ST. LOUIS — Every day is Dec. 7, 2015.
The same sense of opportunity. The same need to prove himself all over again. The same anticipation for what’s to come.
Nearly a year and a half later, Carson Smith still feels the way he did the day he was traded to the Red Sox. He throws his bullpen sessions, does his rehab work, and waits for an honest-to-goodness second chance to make a first impression.
“Definitely still in that mode,” the sidelined reliever said. “Coming over here last year, you get an opportunity to come to a big-name team like this and hopefully have an impact, and it didn’t work out last year. And it was frustrating. I know the playoff chances and the opportunities they had last year were there, and it was frustrating not to be able to contribute with that.
“But here we are this year, getting near the end of this rehab process, and we’ve got all the talent in the world in this clubhouse, and I’m looking forward to being a part of it.”
Less than a year removed from Tommy John surgery, with last year’s three Red Sox appearances basically long forgotten, Smith is throwing bullpens again. He thinks he’s a week or two away from facing hitters. Then a rehab assignment. Then back to a spot in the bullpen, quite possibly as the go-to set-up man in front of Craig Kimbrel.
David Price is making a minor league start tomorrow, Pablo Sandoval is about to start a rehab assignment of his own, and Smith now looks to be the third missing piece that could at last make the 2017 Red Sox whole again.
“When we acquired him, it was the vision or intent to build him late in the game,” manager John Farrell said. “We’ve got some work, obviously, to get him back to that point, but he can be a huge lift to this bullpen once he gets back to normal strength.”
Smith thinks he’s getting there. He’s throwing fastballs and changeups in his bullpens, and he’s adding sliders off flat ground. He’s still getting some of the feel back, but the early results have been encouraging.
“Velocity-wise, I don’t know where I’m at right now,” he said. “I haven’t thrown in front of a radar gun, but I feel good, and that’s the most important thing. Everybody says that I have live action on my ball, which is something I depend on.”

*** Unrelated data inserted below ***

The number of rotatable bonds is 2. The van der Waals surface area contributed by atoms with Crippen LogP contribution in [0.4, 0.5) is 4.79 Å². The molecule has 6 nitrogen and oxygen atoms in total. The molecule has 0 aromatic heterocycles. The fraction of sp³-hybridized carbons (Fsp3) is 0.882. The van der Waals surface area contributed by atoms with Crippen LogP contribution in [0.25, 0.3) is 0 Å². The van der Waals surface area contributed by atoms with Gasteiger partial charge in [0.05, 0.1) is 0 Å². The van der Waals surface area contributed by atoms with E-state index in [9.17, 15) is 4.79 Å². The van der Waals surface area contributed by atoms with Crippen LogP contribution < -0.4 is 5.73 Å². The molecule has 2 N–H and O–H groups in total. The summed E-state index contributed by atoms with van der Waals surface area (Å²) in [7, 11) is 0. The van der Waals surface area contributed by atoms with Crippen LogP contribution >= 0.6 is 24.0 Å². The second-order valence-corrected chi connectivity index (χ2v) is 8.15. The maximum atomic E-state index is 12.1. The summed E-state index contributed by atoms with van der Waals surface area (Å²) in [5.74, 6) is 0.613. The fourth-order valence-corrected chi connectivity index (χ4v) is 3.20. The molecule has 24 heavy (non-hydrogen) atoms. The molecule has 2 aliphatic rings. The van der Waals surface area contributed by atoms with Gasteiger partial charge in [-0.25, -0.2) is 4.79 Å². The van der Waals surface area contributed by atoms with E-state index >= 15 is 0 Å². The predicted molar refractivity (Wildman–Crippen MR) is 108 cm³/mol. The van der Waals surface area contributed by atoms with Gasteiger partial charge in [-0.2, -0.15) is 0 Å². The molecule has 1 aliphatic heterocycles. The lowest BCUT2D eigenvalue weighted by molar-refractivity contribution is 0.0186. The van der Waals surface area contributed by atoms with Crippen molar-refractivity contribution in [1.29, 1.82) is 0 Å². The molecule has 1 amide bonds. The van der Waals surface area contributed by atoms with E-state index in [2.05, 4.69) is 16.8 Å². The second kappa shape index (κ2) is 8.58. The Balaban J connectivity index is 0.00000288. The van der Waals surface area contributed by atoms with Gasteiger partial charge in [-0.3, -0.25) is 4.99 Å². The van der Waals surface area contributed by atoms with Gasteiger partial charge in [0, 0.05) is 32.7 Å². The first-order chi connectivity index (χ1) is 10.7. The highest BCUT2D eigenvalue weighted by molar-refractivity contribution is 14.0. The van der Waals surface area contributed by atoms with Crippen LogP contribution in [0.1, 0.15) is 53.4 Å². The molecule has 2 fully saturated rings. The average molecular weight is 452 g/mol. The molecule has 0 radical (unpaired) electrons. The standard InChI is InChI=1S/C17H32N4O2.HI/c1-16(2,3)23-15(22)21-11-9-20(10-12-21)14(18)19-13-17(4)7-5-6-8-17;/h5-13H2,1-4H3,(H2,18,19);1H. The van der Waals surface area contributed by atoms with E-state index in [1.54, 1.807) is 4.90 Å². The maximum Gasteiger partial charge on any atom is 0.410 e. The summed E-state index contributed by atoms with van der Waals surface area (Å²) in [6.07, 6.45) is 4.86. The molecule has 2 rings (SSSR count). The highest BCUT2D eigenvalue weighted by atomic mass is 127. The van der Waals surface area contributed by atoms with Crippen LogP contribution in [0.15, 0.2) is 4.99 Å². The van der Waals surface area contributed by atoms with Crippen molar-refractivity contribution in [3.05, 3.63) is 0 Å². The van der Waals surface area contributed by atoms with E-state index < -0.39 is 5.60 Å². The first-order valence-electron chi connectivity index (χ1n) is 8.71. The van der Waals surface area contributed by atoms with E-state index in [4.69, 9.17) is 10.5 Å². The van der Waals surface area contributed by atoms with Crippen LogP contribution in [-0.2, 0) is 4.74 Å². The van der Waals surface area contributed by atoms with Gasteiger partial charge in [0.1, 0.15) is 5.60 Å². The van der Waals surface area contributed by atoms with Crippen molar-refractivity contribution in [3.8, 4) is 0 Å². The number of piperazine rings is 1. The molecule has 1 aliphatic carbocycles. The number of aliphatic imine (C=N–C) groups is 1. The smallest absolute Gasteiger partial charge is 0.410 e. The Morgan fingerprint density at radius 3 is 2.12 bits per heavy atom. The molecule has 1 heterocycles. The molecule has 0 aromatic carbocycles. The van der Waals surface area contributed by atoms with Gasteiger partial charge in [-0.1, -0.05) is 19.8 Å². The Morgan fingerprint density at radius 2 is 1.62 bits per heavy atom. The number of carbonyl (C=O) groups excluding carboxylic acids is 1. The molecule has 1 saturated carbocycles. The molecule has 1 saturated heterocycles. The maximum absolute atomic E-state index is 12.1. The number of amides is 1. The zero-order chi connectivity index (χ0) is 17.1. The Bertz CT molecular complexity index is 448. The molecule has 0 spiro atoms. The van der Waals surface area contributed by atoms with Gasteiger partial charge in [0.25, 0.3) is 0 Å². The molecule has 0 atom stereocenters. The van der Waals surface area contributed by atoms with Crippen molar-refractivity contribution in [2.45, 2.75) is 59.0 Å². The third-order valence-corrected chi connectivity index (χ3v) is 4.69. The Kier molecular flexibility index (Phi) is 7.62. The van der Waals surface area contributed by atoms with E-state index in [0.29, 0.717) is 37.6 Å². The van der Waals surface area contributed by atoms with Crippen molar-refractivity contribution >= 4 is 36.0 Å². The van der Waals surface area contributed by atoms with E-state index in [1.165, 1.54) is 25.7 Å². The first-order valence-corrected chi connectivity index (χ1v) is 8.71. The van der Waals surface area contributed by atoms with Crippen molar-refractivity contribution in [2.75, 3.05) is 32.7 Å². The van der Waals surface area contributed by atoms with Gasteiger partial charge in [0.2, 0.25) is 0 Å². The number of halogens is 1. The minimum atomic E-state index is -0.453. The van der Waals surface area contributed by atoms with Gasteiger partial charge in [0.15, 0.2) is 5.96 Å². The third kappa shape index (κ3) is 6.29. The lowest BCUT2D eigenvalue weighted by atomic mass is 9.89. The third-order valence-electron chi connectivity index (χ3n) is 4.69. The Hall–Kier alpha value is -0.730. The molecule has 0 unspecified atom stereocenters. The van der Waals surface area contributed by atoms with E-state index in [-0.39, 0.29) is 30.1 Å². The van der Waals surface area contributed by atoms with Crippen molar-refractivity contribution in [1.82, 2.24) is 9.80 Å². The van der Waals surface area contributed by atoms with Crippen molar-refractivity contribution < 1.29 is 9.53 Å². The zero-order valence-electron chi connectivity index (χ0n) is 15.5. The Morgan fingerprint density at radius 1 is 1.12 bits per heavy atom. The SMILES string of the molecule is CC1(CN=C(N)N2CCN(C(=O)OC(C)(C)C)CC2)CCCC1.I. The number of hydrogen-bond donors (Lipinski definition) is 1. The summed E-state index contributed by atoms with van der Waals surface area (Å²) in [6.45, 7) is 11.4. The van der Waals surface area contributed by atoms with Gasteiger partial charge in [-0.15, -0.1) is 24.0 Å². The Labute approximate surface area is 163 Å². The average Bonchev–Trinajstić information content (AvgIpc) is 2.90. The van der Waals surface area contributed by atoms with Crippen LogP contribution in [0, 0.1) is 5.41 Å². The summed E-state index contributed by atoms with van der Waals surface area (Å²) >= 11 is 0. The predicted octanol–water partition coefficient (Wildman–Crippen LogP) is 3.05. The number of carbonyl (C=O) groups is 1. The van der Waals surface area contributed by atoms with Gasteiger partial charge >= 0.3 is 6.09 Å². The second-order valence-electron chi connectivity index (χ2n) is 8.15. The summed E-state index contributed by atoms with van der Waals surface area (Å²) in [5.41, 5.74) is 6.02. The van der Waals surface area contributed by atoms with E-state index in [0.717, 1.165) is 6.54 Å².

When the Red Sox traded for Smith, he’d just emerged as a late-inning force in Seattle. He made 70 appearances for the Mariners in 2015 and struck out nearly 12 batters per nine innings. He struck out two in 22⁄3 innings with the Red Sox last year before needing the surgery May 24.
Recovery, he said, has been everything he expected and more (and more was not a good thing). It was long and frustrating, but it’s telling that Smith has a seat on the Red Sox charter and a locker in the visiting clubhouse, with a No. 39 jersey hanging on the bar.
He’s traveling as if he’s an active part of the team. Can’t say the same for Tyler Thornburg, the other supposed set-up man who’s rehab from shoulder soreness keeps hitting snags.
The Red Sox say they want Smith around because the big league training staff knows him, and the coaches want to see him first-hand, but Smith seems to notice a different benefit.
“Being with the team this past month has helped extremely,” he said. “Just being around the guys and watching them compete out there (has been) putting me in the game mode, not just rehab and getting my body back in the right shape. I’m excited to get out there.”
If Thornburg’s return is nowhere in sight, Smith stands out as the best bet to solidify a bullpen that’s cycled through the ups and downs of Matt Barnes, Heath Hembree and Joe Kelly as go-to right-handed relievers.
Seventeen months ago, Smith was waiting to assert himself with the Sox. He’s still waiting, but for the first time in a long time, there’s a light at the end of that tunnel.
“I’m always trying to make a splash out there,” Smith said. “Whether it’s a new team, same team, coming back from injury or not, I’m always trying to do my best and contribute as best I can. So, I’m always excited to get out there, no matter the circumstances. But it will be a little extra special after the 12- to 13-month grind.
“I definitely haven’t made a name for myself as a Boston Red Sox player right now. I’m excited to get out there and represent Boston and the Red Sox, and I’m ready to get going.”